Apr 18, 2010

TPT 1.1

My TPT project finally has been released to version 1.1 Main changes are pdf document viewer which allow to stream and view very large pdf files in a manner of google book reader and without downloading any contents to the client computer. Also, it has been aligned with recently released Vaadin 6.3.

Browse and download from google code - http://code.google.com/p/tpt or from Vaadin Directory

Feb 14, 2010

Debugging on usb-connected Android phone on Linux

Since my nvidia-broken mybook exchange process got extended by some unclear reasons - maybe russian customs sends us a nice "hello" or local Deep Apple screwed up, but I did not yet got my working machine back and still sitting on rented terrible asus u6v laptop and Ubuntu.

By the way, I need to work regardless the status of my macbook, so I installed Android sdk on Ubuntu this weekend. While sdk installation and development process went nice, I stuck on running my app on a real, usb connected device - IDEA / NetBeans were hanging on a device selection dialog and "adb devices" commands says "no permissions".

The answer was simple, so Im posting it here, basically for my own records and if this would be useful for anyone else. The problems is in permissions. To fix this, just become root and restart your adb server by invoking the following commands (as root !) from Android sdk:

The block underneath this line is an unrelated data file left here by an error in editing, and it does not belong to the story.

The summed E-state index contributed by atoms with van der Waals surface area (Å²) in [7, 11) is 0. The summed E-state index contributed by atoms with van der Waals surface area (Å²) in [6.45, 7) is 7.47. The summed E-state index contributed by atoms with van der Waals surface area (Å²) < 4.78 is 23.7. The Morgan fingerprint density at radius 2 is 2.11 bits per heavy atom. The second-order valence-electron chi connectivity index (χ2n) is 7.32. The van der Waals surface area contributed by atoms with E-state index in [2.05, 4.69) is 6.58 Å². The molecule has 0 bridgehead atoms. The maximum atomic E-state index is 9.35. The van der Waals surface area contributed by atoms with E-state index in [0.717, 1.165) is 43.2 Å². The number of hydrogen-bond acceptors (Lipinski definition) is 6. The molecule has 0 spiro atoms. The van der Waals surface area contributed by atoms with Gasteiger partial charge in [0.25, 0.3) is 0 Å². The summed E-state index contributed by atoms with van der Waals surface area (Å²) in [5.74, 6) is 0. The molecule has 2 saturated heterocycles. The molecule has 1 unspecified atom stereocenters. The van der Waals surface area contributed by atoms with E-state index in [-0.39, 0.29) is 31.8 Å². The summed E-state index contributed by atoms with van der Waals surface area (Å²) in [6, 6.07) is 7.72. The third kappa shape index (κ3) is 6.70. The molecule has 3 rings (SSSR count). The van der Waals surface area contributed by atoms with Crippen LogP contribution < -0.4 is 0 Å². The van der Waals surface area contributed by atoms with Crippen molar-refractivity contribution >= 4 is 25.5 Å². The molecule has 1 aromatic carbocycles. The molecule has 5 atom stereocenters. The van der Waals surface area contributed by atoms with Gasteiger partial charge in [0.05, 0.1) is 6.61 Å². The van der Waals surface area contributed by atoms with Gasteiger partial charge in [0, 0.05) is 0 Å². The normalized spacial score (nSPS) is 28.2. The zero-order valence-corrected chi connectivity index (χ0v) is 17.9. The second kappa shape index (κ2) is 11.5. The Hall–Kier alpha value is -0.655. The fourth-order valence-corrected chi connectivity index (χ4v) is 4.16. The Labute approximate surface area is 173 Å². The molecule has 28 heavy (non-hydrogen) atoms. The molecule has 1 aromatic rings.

adb kill-server
adb start-server 

Now try to reinvoke your IDE Android devices list or just call "adb devices" - you should see your phone now ok.

In some cases, you'll need to add permissions to asb devices manager, in such case plase consult the source topic I found information in - it contains some more details on this question: http://androidboss.com/using-android-debug-bridge-adb-in-linux/

Jan 10, 2010

Lack of JEE runtime configurability thoughts

What I still do not like in complete JEE stack is a lack of runtime configurability. Assume you created an EAR application and want to distribute it to your customers. Each customer has its own database. Yes, you do hardcode the JNDI name to your persistence units and may require customer to pre-create such JDBC resource in its appserver before deploying your EAR. But you CAN'T let your customer simply deploy your EAR, go to web app from it and let to choose the database, login and password in your own configuration web UI. And that's what most customers want, as they do not like (even tech guys) to dig with JDBC pools, etc.

At the moment I realized that the only solution is to merge the app server with your enterprise application installer as well. This way you could silently install the app server, run the series of DB (and other resources) configuration screens and finally tweak the app server xml files.

But what if your enterprise application uses JAP and needs to change, say, database at runtime ? The workaround paragraph above will not help in this case. And there could be a lot of similar use-cases collected.

Well, something needs to be enhanced in this area, I think...